Economy beats expectations with 4.5% growth

Sep 01, 2017, 01:53
Economy beats expectations with 4.5% growth

And that was before Thursday's release of GDP data from Statistics Canada, which showed Canada's economy expanded by a very strong 4.5 per cent, annualized, in the second quarter of 2017.

And as we noted when the original second-quarter number was reported a month ago, the growth in the second quarter was likely more attributable to Obama administration policies than Trump's since the current president hasn't been in office long enough to have had a measurable effect on the economy. "The expectations for an interest rate hike in December are a little bit larger "Wednesday", says Chris Low".

In terms of Q3 growth, CIBC still calls for expansion of closer to 2%, "with export and inventories among the categories likely to weigh on that quarter's pace, and housing turnover remaining slower than it had been earlier in this cycle". Thus, a cursory read of the data would suggest that the economy continues to plod along on a 2-precent growth path, consistent with what we have seen for years.

Zandi is forecasting that growth in 2018 will be an even stronger 2.8 percent.

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Growth in the second quarter was "above the trend for the expansion" but came "after a below-trend pace" in the first quarter, said Jim O'Sullivan, chief US economist at High Frequency Economics, in a note to clients. "And while it was once again consumers in the driver's seat, another strong quarter of income growth meant that households were able to increase their savings rate a touch while still keeping their wallets open". It's more than double the pace of the first three months of 2017 and better than original estimates for the second quarter.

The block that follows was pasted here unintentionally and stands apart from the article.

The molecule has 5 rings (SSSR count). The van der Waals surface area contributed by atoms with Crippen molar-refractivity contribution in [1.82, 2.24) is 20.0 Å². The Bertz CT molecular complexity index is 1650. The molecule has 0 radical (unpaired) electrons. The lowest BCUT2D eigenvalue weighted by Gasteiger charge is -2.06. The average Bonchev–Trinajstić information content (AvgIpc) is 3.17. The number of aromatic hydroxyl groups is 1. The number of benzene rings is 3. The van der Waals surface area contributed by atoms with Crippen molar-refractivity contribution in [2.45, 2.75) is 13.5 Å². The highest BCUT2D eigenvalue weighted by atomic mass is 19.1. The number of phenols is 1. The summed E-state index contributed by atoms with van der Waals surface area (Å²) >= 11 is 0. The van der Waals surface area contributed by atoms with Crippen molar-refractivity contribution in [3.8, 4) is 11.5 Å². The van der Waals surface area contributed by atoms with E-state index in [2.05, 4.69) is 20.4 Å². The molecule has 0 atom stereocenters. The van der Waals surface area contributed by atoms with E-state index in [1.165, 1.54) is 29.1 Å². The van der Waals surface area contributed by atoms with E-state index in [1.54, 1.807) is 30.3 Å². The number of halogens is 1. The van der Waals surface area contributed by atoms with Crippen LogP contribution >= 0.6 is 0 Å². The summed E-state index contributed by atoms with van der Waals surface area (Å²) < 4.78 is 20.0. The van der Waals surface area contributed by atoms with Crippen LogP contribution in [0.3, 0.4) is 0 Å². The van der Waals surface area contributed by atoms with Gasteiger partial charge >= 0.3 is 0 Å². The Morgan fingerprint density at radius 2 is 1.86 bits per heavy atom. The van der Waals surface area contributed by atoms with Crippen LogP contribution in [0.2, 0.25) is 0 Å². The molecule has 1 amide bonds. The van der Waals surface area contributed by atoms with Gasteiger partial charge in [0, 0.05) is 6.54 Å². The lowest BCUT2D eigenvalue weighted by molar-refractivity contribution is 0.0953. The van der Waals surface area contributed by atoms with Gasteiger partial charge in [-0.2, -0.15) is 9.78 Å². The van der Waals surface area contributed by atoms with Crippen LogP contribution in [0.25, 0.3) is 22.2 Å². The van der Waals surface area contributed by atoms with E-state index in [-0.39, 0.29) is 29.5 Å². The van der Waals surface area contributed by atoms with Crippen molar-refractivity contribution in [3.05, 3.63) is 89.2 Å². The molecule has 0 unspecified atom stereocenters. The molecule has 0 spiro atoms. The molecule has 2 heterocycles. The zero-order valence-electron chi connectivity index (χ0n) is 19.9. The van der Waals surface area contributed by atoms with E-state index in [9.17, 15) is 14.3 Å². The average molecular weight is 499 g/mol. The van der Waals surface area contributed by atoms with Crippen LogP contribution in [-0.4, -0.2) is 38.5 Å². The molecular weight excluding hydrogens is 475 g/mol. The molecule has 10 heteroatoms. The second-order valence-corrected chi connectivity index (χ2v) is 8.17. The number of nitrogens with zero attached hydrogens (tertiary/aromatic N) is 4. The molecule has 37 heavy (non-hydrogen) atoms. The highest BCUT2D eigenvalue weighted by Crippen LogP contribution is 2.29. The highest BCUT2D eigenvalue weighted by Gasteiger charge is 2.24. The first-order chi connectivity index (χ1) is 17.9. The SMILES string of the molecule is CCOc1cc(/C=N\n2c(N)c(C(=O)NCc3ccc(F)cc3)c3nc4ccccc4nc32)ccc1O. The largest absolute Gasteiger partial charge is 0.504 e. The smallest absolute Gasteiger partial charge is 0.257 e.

GDP growth exceeded 3% in four quarters on a year-over-year basis, though it never grew 3% over a calendar year.

The U.S. dollar softened against a basket of currencies following lackluster U.S. economic data that failed to boost expectations for another Federal Reserve rate increase this year.

The U.S. economy rebounded sharply in the spring, growing at the fastest pace in more than two years amid brisk consumer spending on autos and other goods.

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The Canadian dollar strengthened against the United States dollar and traders raised bets for another 25-basis-point rate hike that could come as soon as next month. The report said 14 of 20 industrial sectors saw growth in June.

The report also showed strength in business investment. Increased business spending also helped lift the latest estimate above the Commerce Department's initial reading of 2.6 percent for the quarter.

The pickup in business investment "reflects two important factors", said Stephen Stanley, chief economist at Amherst Pierpont Securities, in a note to clients. Second, businesses are starting to more aggressively spend on equipment.

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